Isabelle Harrison’s unwavering personality stands out for the Dallas Wings and WNBA
One of 12 siblings, Harrison has overcome injury, the loss of a sister and an autoimmune disorder to become one of the league’s most intriguing figures
Isabelle Harrison is no stranger to setbacks.
In early 2015, just months before being taken No. 12 overall in the WNBA draft, Harrison tore her ACL during her senior season at the University of Tennessee. The injury forced her to miss her rookie season.
Harrison was diagnosed with an undisclosed autoimmune condition which led to her having to sit out the entire 2018 WNBA season. That same year, she lost her sister after a battle with lupus.
Ankle injuries she endured during the WNBA’s 2020 bubble season led to an early exit out of Bradenton, Florida, forcing Harrison, a forward, to miss the Dallas Wings’ final nine games.
As Harrison says: “I have been through a lot of s—.”
“I’m happy that I had that adversity,” she added. “It changes you into a different person, not only on the court, but off. You become resilient to a lot of stuff.”
This year, though, Harrison’s adversity took on a different form.
Dallas will begin its playoff run Thursday in Game 1 of the first round versus the No. 3 Connecticut Sun. As part of a packed Wings frontcourt contingent all vying for minutes, Harrison’s role for Dallas has been in constant flux. Over the course of the season she’s rotated from starting to being a first option off the bench to anchoring the rotation.
“It’s been a high and low season for me,” Harrison said. “A lot of changes that I’ve faced this year, but I’m not going to let that take away from the goal that we have.”
As she does with each challenge that she’s faced during her career, Harrison has sought to find the lesson in the hardship. This year, that has been a lesson in understanding her worth and doubling down on that value.
“At the end of the day, I’m just glad that I’m able to remain the person that I am, stick with what I know and only get better,” she said.
For many families, having one child receive a scholarship to play college athletics is a remarkable achievement – a goal only attainable for the most gifted high school athletes in the country. It’s mind-blowing, then, to learn that Harrison’s mother Ida, who has been a nurse for more than 30 years, and her father Dennis, a former NFL Pro Bowl defensive end, have had 10 kids play college athletics.
“I joke with my parents all the time, ‘if we hadn’t gotten a scholarship, what were y’all about to do to send us to college?’ ” said Harrison, the 10th of 12 children. “They just laughed and said, ‘Well, y’all figured out a way.’ Athletics was our way.”
For Harrison, family has been the backbone of her career. It’s, in part, where a strong work ethic was instilled in her by her parents, who taught her to get her work done in the classroom before the court. More importantly, family has been her support system on and off the court.
When Harrison traveled overseas following the end of the WNBA season to countries such as South Korea or Poland, she’d often find herself trapped in the monotonous cycle of the pro ball lifestyle: practice, home, game, home, repeat. Though she was many miles away from friends and family, there was always one sibling who made her overseas stays feel closer to home.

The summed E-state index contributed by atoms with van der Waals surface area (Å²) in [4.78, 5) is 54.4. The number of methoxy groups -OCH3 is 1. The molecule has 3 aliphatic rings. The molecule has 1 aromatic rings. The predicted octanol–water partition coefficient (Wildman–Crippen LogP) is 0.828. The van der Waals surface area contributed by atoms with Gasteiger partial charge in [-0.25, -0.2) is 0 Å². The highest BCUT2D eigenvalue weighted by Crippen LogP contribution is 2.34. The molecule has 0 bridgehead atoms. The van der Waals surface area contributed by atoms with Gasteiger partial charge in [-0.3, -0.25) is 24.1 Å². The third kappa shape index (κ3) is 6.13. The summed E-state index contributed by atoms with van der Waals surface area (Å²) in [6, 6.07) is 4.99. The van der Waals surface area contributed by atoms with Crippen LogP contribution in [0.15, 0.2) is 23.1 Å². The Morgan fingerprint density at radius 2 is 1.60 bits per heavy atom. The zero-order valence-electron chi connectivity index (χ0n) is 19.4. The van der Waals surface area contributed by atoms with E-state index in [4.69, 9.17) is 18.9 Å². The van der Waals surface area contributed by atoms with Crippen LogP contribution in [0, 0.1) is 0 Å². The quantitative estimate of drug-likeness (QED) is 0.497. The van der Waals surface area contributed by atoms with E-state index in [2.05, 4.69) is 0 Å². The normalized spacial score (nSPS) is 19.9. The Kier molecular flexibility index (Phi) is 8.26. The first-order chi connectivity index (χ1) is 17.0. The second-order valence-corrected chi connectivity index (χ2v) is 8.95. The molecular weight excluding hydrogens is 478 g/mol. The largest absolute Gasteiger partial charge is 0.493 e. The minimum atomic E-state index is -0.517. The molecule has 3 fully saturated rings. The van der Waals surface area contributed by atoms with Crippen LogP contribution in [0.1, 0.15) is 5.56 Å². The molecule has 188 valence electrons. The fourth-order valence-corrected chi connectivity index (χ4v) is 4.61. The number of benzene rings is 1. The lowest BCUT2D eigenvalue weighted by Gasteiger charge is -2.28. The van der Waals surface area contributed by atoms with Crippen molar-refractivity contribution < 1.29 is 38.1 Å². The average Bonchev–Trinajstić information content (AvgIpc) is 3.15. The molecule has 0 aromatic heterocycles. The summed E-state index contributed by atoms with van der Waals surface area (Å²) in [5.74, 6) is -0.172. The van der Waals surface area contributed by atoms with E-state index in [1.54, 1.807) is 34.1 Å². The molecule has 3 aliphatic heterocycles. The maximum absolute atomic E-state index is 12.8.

Harrison’s big sister Danielle was her biggest supporter on the court. Whenever Harrison was overseas, her sister would keep track of her schedule, traversing the drastically different time zones to watch her sister play via stream.
“She would have my little niece watch me and that inspired my niece to continue to play,” said Harrison, who visited her sister at her home in Memphis, Tennessee, during the summers. “Not only was it helping her daughter, but it was also helping me because I knew somebody had their eyes on me.”
Her sister died in 2018 from lupus, an autoimmune disease that has afflicted multiple members of Harrison’s family.
“Her middle name was Joy, so we always said how joyful we would become when she was around us,” Harrison said. “Losing her was a lot, not just for me but my whole family.”
Two other members of Harrison’s family have lupus: a sister who lives near her in Texas and a brother, Daniel, in Indiana. Because of complications of the disease, her brother needs a new kidney.
“I joke with my parents all the time, ‘if we hadn’t gotten a scholarship, what were y’all about to do to send us to college?’ They just laughed and said, ‘Well, y’all figured out a way.’ Athletics was our way.”— Isabelle Harrison
Harrison said that her brother, who has had lupus longer than anyone else in her family, is on dialysis.
“He still has a smile on his face, amazing energy, while going through that,” Harrison said. “I talk about being resilient and I definitely learned that through my family.”
Following Danielle Harrison’s death, each member of Harrison’s family received a necklace that carries her ashes. Harrison brings the necklace with her on every Wings road trip. Just like when she was abroad, Harrison will always have that connection to her sister anytime she is away from home.
“That’s a reminder for me to just remember what she means to me and she’s supporting me through everything,” Harrison said.
Harrison believes that the path to becoming a mainstay in the WNBA doesn’t come overnight. The best players make gains outside of the standard team practice. Pushing for consistency trumps the quest for a breakout moment. She learned that from coach Pat Summitt at the University of Tennessee.
In her sixth season, Harrison has learned more about what it takes to maintain longevity at the pro level: taking care of her body, improving her diet, getting sleep. She’s seen that when done consistently, it has made an impact on her daily during the season. That self-care extends to mental wellness and being able to cultivate passions away from basketball.
“I’ve always said I’m more than just dribbling a ball,” Harrison said. “I don’t like just tying my whole identity to that.”
For Harrison, that second passion is fashion. Harrison has established herself as one of the top figures in the WNBA when it comes to the pregame walk-in, drumming up engagement on WNBA Twitter whenever the Wings post player entrances before tipoff.
For the Wings’ season opener on May 7, Harrison arrived at the College Park Center in Arlington, Texas, dressed in a custom Jordan Brand Chicago Bulls jersey dress. The Wings posted Harrison’s entrance on social media and it went viral, receiving more than 29,000 likes on Twitter. The entrance was an important one to Harrison, who had been announced as the newest Jordan Brand athlete just a few days earlier – her first shoe deal.